The couple moved to McAllen from Dallas in 2001, and said that they “received the vision of River of Life” while attending a conference at Abundant Grace Community Church in 2003. He now understands that the focus shouldn’t be on any single church, but include the entire faith-based community in the Valley.
The church’s vision, Bobby said, is to “see the Rio Grande Valley covered with small groups, forming a glorious church that advances God’s kingdom and brings his presence to every home and establishment.”
Carmel said she remembers being brought to tears after hearing the origins of Fill the Bowls from Ramirez and Keller.
“We were both crying because we did not know about all these stories,” said Carmel, who’s also the risk management coordinator at the Doctors Hospital at Renaissance in Edinburg. “All along we were just going with the flow of where God wanted us to go.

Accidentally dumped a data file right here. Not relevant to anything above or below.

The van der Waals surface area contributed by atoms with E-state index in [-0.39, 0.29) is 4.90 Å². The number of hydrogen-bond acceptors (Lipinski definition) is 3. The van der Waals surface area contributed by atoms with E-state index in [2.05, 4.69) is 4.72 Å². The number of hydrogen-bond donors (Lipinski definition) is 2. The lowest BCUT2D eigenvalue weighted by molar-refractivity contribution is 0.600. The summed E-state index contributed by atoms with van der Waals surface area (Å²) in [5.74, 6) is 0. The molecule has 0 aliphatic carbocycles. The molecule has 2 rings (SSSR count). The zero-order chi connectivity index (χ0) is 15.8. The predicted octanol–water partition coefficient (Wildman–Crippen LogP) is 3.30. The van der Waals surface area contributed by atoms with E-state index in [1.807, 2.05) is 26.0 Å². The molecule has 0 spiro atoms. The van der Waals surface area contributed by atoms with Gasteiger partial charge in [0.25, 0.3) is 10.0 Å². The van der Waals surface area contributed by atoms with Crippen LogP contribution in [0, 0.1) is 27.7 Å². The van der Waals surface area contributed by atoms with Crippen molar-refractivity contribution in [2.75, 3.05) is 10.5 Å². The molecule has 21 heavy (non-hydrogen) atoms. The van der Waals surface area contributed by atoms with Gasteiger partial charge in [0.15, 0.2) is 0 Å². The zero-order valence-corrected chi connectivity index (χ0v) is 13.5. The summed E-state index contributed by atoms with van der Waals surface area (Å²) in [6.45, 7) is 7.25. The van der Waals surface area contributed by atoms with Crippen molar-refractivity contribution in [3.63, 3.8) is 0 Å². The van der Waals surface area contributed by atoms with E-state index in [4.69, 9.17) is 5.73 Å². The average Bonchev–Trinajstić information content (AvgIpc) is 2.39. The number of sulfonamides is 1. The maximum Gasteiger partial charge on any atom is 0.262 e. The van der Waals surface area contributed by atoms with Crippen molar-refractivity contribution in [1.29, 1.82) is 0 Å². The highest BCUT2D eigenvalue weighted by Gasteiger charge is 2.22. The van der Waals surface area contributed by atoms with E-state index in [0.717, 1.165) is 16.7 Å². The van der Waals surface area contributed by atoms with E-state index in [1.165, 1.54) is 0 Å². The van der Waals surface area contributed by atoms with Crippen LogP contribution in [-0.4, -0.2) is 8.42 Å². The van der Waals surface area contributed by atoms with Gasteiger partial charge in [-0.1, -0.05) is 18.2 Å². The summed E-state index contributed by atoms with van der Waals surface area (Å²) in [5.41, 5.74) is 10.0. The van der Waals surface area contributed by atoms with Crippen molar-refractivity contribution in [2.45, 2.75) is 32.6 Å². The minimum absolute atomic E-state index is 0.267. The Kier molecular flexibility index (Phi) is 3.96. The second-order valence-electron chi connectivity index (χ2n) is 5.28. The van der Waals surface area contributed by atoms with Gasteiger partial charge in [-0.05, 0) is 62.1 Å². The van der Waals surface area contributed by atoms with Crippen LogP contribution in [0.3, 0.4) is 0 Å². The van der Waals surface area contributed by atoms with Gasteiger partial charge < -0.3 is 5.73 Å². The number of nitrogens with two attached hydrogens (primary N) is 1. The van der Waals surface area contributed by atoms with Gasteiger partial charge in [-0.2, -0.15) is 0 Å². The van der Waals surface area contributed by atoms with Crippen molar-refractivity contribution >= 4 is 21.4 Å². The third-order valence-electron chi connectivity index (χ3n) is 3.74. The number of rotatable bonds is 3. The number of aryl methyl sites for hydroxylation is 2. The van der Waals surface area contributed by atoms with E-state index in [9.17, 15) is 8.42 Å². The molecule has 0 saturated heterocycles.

“The eye of the world is centered on the Valley right now, with the news about immigration and drugs… but I think that God wants to show the world, ‘Hey, look at what I can do with this place. Look at how I can revive this place.’”
Bobby, who is also the veterans health education coordinator at Harlingen VA Outpatient Clinic, said that Fill the Bowls taught him that the vision of God is always rooted in unity.
“I am seeing the bigger picture now, after 17 years, we are seeing the beauty of it all,” he said. “God is always in the plan, and it makes us excited to know that the Lord has a big vision. I can not do it alone, it has to be ushered by unity between all the churches here.”